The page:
Playing Media


A couple of years ago I decided to get the TV connected to something other than satellite and cable. It seems that in this environment XMBC was the daddy of all things media and a few generations on it’s now called Kodi and is truly an awesome media player.

The way to use Kodi to stream media to the TV over HDMI was either to buy a pre-built Kodi device or build my own using a Raspberry Pi. Don’t let the build your own side of things put you off – it really is more simple than you can imagine. All for under £50 you can build a very capable HD 1080p media player.

  • Raspberry Pi
  • Case for the Raspberry Pi
  • 8GB Micro SD card
  • 2A Micro USB Power Supply (same as your phone uses)
  • HDMI cable

You can even buy the SD card preloaded with Kodi so no need to copy it on yourself. That said I chose to download and install OpenELEC (Open Embedded Linux Entertainment Center) which is a pre-made Linux Operating System containing Kodi and ready to go.

Now you can use wireless from the newer Raspberry Pi 3 Model B, which has it built in, or by using a USB adapter with a Model 2 B, I really wouldn’t recommend it. Wi-fi just doesn’t have the bandwidth for full HD in my opinion (unless you run 802.11ac). So get the Pi hooked onto your Ethernet network.


Whilst playing media is a good thing sourcing it is another. You can stream it over the internet, but with three TV’s in the house all streaming at once, and usually the same thing, although not necessarily at the same time, the best solution seemed to stream it from a local network storage device. This is where the Synology NAS came it.

Add a couple of large disks into the NAS and I then have plenty of space for downloading and storing media. But the Synology doesn’t stop there. It’s way more than a storage device. It’s a fully capable Linux server with support for 3rd party applications – all managed using a web user interface, no specialist Linux knowledge required.

What I needed was to setup a sharing protocol that all my Raspberry Pi’s could connect to and consume media from. The obvious choice to this Linux based environment is NFS. The Synology is capable of setting up NFS for shared folders and the Raspberry Pi is equally cable of connecting to them. Now I can store my media in one shared folder and all the Raspberries can connect and stream from an internal system, leaving he internet bandwidth alone beyond the initial single download.


Now this part is a very contentious area in terms of copyright. If you’re going to download and store media it is probably going to fall in violation of copyright legislation. That said I still pay a huge subscription to a satellite/cable TV provider with all channels including movies. So I’d argue I’m more than contributing to the rights owners.


You can obtain this questionable material using various methods, torrents, streams or in my preferred manner Usenet.

The Synology is very good at this. It has 3rd party apps you can install at the click of a button to handle downloading from Usenet or torrents. My particular favourite is NZBGet. I simply give it my credentials to the Usenet service I pay a subscription to and it sits waiting to download whatever I instruct it to.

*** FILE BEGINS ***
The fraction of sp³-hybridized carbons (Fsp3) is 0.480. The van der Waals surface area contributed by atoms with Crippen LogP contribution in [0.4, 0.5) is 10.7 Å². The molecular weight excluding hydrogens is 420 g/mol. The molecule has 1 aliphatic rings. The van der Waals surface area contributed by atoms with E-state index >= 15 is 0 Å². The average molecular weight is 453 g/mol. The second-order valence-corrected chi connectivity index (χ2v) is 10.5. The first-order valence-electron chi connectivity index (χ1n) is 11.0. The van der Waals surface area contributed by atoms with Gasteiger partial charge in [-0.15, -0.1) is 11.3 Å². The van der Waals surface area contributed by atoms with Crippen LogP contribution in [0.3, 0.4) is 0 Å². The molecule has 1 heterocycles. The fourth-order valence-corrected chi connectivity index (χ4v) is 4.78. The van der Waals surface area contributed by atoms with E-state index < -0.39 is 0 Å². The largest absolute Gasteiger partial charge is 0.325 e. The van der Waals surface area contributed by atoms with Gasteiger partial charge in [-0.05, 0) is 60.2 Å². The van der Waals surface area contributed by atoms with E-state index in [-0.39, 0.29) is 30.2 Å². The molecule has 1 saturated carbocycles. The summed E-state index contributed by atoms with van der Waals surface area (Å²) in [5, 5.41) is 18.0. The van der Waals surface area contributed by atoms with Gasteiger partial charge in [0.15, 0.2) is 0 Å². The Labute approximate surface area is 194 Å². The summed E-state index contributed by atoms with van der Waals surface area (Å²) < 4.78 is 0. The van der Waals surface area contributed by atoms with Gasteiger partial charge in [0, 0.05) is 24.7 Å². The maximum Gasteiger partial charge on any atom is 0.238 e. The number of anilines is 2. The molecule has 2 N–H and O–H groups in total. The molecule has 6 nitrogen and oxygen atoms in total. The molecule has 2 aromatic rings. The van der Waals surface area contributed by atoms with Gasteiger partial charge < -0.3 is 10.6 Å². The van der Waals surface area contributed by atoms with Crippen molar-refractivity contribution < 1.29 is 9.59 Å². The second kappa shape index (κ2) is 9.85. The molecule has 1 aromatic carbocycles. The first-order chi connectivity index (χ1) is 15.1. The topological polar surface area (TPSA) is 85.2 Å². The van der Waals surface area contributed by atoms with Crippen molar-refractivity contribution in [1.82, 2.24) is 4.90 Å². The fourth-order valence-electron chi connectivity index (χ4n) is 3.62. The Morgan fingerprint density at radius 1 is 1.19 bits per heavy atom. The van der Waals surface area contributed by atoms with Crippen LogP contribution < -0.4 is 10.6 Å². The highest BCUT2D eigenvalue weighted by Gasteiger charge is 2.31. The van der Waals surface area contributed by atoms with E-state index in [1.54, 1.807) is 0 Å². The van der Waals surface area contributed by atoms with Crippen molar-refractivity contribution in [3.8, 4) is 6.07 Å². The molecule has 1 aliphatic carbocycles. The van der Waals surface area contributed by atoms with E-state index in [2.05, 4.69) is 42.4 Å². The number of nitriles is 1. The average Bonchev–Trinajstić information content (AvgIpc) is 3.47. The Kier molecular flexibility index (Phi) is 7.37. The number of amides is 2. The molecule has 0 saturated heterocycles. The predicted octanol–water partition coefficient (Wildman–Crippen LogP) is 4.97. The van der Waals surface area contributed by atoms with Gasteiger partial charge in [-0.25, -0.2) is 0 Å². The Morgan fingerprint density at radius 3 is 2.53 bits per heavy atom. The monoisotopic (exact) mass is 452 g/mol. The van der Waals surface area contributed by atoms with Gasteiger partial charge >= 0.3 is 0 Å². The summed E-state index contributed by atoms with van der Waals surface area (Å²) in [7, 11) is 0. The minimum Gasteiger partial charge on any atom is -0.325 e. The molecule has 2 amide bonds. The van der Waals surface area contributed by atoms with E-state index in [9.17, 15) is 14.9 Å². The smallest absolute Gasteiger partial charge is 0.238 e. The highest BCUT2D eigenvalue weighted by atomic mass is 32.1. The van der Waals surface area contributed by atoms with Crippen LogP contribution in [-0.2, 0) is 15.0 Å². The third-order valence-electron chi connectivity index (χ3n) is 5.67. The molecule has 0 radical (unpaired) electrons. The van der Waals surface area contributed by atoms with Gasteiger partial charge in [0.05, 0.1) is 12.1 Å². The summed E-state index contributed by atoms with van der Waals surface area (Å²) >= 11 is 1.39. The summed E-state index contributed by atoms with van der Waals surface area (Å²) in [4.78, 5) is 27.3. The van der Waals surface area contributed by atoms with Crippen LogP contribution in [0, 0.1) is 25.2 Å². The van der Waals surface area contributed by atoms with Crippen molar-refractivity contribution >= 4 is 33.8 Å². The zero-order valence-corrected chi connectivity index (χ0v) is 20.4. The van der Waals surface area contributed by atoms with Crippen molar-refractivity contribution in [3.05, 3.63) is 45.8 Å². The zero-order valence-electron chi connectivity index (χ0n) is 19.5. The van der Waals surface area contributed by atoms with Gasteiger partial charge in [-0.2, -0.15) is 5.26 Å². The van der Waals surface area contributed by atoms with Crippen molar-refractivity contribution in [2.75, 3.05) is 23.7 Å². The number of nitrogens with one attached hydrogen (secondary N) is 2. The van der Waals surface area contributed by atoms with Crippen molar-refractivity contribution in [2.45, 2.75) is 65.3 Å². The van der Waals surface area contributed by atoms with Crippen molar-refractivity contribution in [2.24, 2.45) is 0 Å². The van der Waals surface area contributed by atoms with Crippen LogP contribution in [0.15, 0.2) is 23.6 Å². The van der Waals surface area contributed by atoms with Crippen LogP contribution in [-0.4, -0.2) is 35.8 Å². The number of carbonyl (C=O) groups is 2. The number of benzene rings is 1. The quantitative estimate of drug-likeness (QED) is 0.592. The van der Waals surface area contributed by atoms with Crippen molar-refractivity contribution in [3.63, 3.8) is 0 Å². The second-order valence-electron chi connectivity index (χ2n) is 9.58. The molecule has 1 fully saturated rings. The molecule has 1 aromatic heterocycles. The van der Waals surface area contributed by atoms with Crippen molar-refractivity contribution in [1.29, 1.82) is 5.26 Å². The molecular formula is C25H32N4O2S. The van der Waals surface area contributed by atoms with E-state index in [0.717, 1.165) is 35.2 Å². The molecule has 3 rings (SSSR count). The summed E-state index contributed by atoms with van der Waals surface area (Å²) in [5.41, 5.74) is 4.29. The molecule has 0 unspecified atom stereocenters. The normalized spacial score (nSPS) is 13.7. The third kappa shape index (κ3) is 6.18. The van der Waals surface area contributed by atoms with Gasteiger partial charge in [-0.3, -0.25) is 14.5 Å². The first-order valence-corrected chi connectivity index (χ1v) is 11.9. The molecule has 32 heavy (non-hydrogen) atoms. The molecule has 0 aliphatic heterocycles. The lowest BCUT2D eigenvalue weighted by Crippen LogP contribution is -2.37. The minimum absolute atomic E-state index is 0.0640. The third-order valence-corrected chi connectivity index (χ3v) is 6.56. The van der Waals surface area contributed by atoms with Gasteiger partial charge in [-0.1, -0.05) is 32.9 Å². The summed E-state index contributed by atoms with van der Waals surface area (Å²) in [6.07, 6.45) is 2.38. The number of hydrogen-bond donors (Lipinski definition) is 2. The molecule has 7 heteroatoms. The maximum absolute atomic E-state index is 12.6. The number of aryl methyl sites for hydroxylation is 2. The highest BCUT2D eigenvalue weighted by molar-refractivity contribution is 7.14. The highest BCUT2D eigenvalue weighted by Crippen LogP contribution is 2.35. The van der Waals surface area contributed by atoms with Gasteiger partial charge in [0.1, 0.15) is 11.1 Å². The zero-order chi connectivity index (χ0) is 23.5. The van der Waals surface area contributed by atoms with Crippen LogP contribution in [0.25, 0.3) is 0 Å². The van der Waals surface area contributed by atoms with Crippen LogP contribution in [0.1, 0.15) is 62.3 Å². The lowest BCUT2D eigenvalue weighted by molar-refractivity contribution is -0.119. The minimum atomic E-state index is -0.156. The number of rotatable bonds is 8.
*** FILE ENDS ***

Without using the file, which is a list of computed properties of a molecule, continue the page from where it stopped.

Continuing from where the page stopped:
Now I just need something to give it instructions.

Searching / Indexers

In order to find things either on Usenet or torrents you need to have a reliable search engine. Think of it like the Google of download sites. You ask it a question, it goes and searches to see if it exists.

Typically the better search engines / indexers require a paid subscription. The free ones generally don’t do any filtering for spam results.

TV Series


Another 3rd party app on the Synology is the excellent Sonarr. This is the searcher of TV series. It looks at internet database(s) for TV shows and when they are aired. So all you need do is enter a name of a series, it will look for it and add it to your scheduled downloads. It searches using your indexer and if it finds something it will instruct your downloader (NZBGet) to go get it.

Sonnar keeps track of upcoming and already aired programs, so it will try to get anything from previous series and even wait for the new series to air before trying to search for it.

It will also only download files that meet your quality requirements. If all you want are HD programs you can specify this and it will wait until the best quality is available.



Completing the holy trinity is Couchpotato. another ready and waiting 3rd party app on the Synology. This monitors internet databases for movie information. Again it searches using your indexer and will wait until a movie is released before it tries searching.

Again Couchpotato can use quality filters so no downloading those rubbish cinema camcorder movies.

All this might seem a bit complicated, but in reality it’s all managed through web interfaces and a graphical interface on your TV. You setup the NFS folder shares on the Synology, tell Kodi on the Pi’s where to connect to. Then tell NZBGet where to download from and to (the to is the same place as your shared folder). It’s then a case of telling Sonarr and Couchpotato about your indexer and to talk to NZBGet.

Once it’s all taking to each other it’s very much like using a satellite/cable planner. Just select what you want to watch or play.

Next on my list it to try out OSMC. Like OpenELEC it includes Kodi, but is a more up to date version.